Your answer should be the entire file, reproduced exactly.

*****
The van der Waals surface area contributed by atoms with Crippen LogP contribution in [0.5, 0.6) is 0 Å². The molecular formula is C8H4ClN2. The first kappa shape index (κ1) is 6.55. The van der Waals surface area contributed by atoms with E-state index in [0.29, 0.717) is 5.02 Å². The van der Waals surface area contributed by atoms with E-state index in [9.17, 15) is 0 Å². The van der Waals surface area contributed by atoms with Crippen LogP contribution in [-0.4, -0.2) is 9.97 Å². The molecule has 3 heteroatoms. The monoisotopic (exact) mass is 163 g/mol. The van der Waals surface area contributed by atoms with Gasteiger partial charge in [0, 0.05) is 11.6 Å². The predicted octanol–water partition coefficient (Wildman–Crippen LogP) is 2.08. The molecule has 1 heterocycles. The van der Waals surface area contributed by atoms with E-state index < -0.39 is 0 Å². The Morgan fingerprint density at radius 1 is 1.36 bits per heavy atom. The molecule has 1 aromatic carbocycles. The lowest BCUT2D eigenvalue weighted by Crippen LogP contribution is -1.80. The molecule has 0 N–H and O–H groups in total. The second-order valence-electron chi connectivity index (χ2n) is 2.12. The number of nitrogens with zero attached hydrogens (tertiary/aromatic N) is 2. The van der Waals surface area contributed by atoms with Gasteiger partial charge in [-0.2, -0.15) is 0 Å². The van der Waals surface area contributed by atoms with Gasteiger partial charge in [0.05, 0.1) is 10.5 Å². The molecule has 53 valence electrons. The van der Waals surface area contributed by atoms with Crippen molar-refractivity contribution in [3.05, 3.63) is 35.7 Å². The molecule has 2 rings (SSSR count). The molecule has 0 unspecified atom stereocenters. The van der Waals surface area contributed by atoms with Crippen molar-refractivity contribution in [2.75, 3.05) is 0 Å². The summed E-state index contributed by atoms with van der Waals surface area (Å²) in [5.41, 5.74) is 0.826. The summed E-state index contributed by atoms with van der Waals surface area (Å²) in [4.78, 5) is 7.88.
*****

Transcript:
The van der Waals surface area contributed by atoms with Crippen LogP contribution in [0.5, 0.6) is 0 Å². The molecular formula is C8H4ClN2. The first kappa shape index (κ1) is 6.55. The van der Waals surface area contributed by atoms with E-state index in [0.29, 0.717) is 5.02 Å². The van der Waals surface area contributed by atoms with E-state index in [9.17, 15) is 0 Å². The van der Waals surface area contributed by atoms with Crippen LogP contribution in [-0.4, -0.2) is 9.97 Å². The molecule has 3 heteroatoms. The monoisotopic (exact) mass is 163 g/mol. The van der Waals surface area contributed by atoms with Gasteiger partial charge in [0, 0.05) is 11.6 Å². The predicted octanol–water partition coefficient (Wildman–Crippen LogP) is 2.08. The molecule has 1 heterocycles. The van der Waals surface area contributed by atoms with E-state index < -0.39 is 0 Å². The Morgan fingerprint density at radius 1 is 1.36 bits per heavy atom. The molecule has 1 aromatic carbocycles. The lowest BCUT2D eigenvalue weighted by Crippen LogP contribution is -1.80. The molecule has 0 N–H and O–H groups in total. The second-order valence-electron chi connectivity index (χ2n) is 2.12. The number of nitrogens with zero attached hydrogens (tertiary/aromatic N) is 2. The van der Waals surface area contributed by atoms with Gasteiger partial charge in [-0.2, -0.15) is 0 Å². The van der Waals surface area contributed by atoms with Gasteiger partial charge in [0.05, 0.1) is 10.5 Å². The molecule has 53 valence electrons. The van der Waals surface area contributed by atoms with Crippen molar-refractivity contribution in [3.05, 3.63) is 35.7 Å². The molecule has 2 rings (SSSR count). The molecule has 0 unspecified atom stereocenters. The van der Waals surface area contributed by atoms with Crippen molar-refractivity contribution in [2.75, 3.05) is 0 Å². The summed E-state index contributed by atoms with van der Waals surface area (Å²) in [5.41, 5.74) is 0.826. The summed E-state index contributed by atoms with van der Waals surface area (Å²) in [4.78, 5) is 7.88.